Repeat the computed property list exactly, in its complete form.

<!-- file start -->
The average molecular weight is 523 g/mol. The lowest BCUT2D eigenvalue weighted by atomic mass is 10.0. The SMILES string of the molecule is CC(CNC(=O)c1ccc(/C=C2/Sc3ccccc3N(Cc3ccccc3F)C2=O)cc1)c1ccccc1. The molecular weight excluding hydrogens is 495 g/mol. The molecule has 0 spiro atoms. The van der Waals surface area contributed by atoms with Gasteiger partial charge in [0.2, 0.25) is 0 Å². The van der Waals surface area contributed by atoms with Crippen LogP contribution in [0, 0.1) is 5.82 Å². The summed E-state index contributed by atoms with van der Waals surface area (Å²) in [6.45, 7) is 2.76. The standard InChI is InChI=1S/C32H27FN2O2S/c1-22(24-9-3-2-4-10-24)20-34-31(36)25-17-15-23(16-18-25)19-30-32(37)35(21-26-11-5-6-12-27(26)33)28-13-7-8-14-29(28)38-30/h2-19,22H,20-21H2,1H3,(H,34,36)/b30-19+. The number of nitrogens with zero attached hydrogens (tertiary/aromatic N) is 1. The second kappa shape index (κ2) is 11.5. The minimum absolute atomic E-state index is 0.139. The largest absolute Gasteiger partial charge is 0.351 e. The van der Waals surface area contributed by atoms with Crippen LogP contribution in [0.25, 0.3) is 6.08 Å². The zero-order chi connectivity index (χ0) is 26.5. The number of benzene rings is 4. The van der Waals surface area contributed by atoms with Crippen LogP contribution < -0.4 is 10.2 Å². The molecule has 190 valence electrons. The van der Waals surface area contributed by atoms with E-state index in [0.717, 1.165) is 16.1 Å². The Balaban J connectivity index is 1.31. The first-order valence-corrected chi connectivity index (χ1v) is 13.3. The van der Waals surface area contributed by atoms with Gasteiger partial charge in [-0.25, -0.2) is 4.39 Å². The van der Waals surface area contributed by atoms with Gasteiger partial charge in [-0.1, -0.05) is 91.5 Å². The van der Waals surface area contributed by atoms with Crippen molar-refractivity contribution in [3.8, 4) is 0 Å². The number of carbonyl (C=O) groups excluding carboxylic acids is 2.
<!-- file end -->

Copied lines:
The average molecular weight is 523 g/mol. The lowest BCUT2D eigenvalue weighted by atomic mass is 10.0. The SMILES string of the molecule is CC(CNC(=O)c1ccc(/C=C2/Sc3ccccc3N(Cc3ccccc3F)C2=O)cc1)c1ccccc1. The molecular weight excluding hydrogens is 495 g/mol. The molecule has 0 spiro atoms. The van der Waals surface area contributed by atoms with Gasteiger partial charge in [0.2, 0.25) is 0 Å². The van der Waals surface area contributed by atoms with Crippen LogP contribution in [0, 0.1) is 5.82 Å². The summed E-state index contributed by atoms with van der Waals surface area (Å²) in [6.45, 7) is 2.76. The standard InChI is InChI=1S/C32H27FN2O2S/c1-22(24-9-3-2-4-10-24)20-34-31(36)25-17-15-23(16-18-25)19-30-32(37)35(21-26-11-5-6-12-27(26)33)28-13-7-8-14-29(28)38-30/h2-19,22H,20-21H2,1H3,(H,34,36)/b30-19+. The number of nitrogens with zero attached hydrogens (tertiary/aromatic N) is 1. The second kappa shape index (κ2) is 11.5. The minimum absolute atomic E-state index is 0.139. The largest absolute Gasteiger partial charge is 0.351 e. The van der Waals surface area contributed by atoms with Crippen LogP contribution in [0.25, 0.3) is 6.08 Å². The zero-order chi connectivity index (χ0) is 26.5. The number of benzene rings is 4. The van der Waals surface area contributed by atoms with Crippen LogP contribution < -0.4 is 10.2 Å². The molecule has 190 valence electrons. The van der Waals surface area contributed by atoms with E-state index in [0.717, 1.165) is 16.1 Å². The Balaban J connectivity index is 1.31. The first-order valence-corrected chi connectivity index (χ1v) is 13.3. The van der Waals surface area contributed by atoms with Gasteiger partial charge in [-0.25, -0.2) is 4.39 Å². The van der Waals surface area contributed by atoms with Gasteiger partial charge in [-0.1, -0.05) is 91.5 Å². The van der Waals surface area contributed by atoms with Crippen molar-refractivity contribution in [3.8, 4) is 0 Å². The number of carbonyl (C=O) groups excluding carboxylic acids is 2.